Just finished Tim Waggoner’s novel The Mouth of the Dark and enjoyed the story, with a few reservations. It’s dark, twisted, and a bit disturbing, but overall, a great original tale. I attended a class Tim taught at last year’s StokerCon called “How to Build a Better Monster.” I’ll say this for him; this guy can come up with some pretty monstrous creations.

I bought the book on Audible and my only complaint was that I didn’t care for the narrator, who……… seemed to ………….pause at………….odd times. Yeah, I’m being picky, but I’ve been spoiled rotten by some excellent narrators.

The general story is that a father goes looking for his estranged missing daughter. She’s an adult and has her own life, so he’s torn between doing whatever it takes to find her and intruding on her private life. And she definitely has a weird private life.

If you are squeamish about the more sinister aspects of sexual perversion, you might want to give this one a pass. It’s not porn, but it delves into that world and goes downhill from there. If you have a strong stomach, as I like to think I do, then this story will show you a new dark existence you never suspected… just beyond the shadows.

It's not Nessie, it's an alien from outer space...

Sometimes, writing fiction requires a little inspiration, a little nudge. Sometimes it even needs a swift kick in the butt...

Personally, I keep a file of story ideas handy. Every time I think of an interesting idea, however humble, or however far-fetched, I jot it down in my ideas file.

Often times my ideas come from something I've read or heard. Sometimes I read someone else's story and think, "Y'know, I would have handled that differently. If I were going to write about [enter idea here] I'd have done it this way..." ... and the idea gets plopped down into my ideas file.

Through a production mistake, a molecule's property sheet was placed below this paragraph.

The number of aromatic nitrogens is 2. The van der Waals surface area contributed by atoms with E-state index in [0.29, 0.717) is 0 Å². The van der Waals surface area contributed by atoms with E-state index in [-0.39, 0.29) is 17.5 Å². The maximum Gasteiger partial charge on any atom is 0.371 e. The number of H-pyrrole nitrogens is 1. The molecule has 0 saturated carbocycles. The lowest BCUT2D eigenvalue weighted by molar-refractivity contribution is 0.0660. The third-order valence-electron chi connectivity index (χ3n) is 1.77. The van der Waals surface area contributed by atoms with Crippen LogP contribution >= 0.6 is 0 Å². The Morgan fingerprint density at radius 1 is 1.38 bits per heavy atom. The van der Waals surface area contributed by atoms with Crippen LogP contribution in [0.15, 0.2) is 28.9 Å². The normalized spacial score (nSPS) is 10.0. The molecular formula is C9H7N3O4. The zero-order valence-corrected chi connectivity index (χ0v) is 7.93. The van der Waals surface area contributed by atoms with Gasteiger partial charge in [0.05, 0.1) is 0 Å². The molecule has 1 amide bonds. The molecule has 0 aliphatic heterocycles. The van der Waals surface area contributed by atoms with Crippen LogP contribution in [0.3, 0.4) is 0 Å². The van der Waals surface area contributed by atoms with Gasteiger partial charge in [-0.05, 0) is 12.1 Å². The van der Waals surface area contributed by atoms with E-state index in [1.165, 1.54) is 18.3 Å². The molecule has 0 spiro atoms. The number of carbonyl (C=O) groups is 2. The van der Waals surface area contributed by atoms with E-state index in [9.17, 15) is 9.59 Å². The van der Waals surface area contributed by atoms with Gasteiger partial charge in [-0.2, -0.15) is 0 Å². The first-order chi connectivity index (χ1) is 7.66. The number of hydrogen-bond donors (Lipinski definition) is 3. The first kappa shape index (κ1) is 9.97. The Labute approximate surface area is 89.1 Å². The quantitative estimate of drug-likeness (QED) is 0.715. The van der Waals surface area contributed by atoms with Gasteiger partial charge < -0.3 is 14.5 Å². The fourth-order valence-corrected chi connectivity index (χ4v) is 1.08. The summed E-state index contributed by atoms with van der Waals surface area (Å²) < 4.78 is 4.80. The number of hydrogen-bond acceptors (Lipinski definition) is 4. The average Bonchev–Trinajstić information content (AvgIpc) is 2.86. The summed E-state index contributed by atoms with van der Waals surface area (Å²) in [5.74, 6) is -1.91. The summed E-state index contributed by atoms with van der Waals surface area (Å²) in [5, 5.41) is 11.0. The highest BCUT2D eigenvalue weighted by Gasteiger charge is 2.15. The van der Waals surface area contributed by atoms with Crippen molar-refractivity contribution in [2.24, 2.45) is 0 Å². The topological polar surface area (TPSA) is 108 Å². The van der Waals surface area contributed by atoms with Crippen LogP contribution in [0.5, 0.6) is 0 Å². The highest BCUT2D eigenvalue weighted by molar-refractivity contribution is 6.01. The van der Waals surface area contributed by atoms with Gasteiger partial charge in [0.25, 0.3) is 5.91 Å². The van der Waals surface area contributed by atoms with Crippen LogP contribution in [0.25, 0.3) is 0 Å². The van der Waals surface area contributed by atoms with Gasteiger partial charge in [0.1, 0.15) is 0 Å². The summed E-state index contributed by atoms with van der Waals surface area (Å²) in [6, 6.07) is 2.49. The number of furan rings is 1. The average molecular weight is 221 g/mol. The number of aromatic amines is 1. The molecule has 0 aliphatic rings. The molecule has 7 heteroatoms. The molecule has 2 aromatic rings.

Is that Pleager... Pfleageris... Plaguer... Is that cheating? BTW, while Googling the word 'plagiarism', I stumbled on a website that supposedly checks for you. https://smallseotools.com/plagiarism-checker/
I just found it, so no reviews yet, but I'll let you know.

And, to answer my own question; No, one cannot copyright an idea. Nor do I intend to reproduce a story already written by someone else. But if I read about a new [topic/idea/re-examination of an old idea/etc.] and think it's the coolest thing since sliced bread, then it goes into my ideas file (and eventually something similar may very well show up in a story of mine.)

Lemme give you an example: I listen to a cool podcast called Lore, produced by Aaron Mahnke. He produces a new 1/2 hour long podcast every week about all sorts of folklore and potential origins from around the world. I'm an avid listener and, if you haven't tied it, I highly recommend you check it out.  You can see his website at: http://theworldoflore.com.

One podcast I listened to recently (for the third time) talked about stones falling from the sky (they blamed it on a local widow - said she was a witch.)  Ooh! Ooh! Ooh!  I'm writing a story about witches.  I never thought about them making stones fall from the sky, but...

Now, if I do have my necromancers conjure rock-like projectiles out of thin air, I'll need to acknowledge Aaron and LORE for the idea, but nobody will call it plagiarism. It's inspiration.

 

See you next week,

Dana/Danothy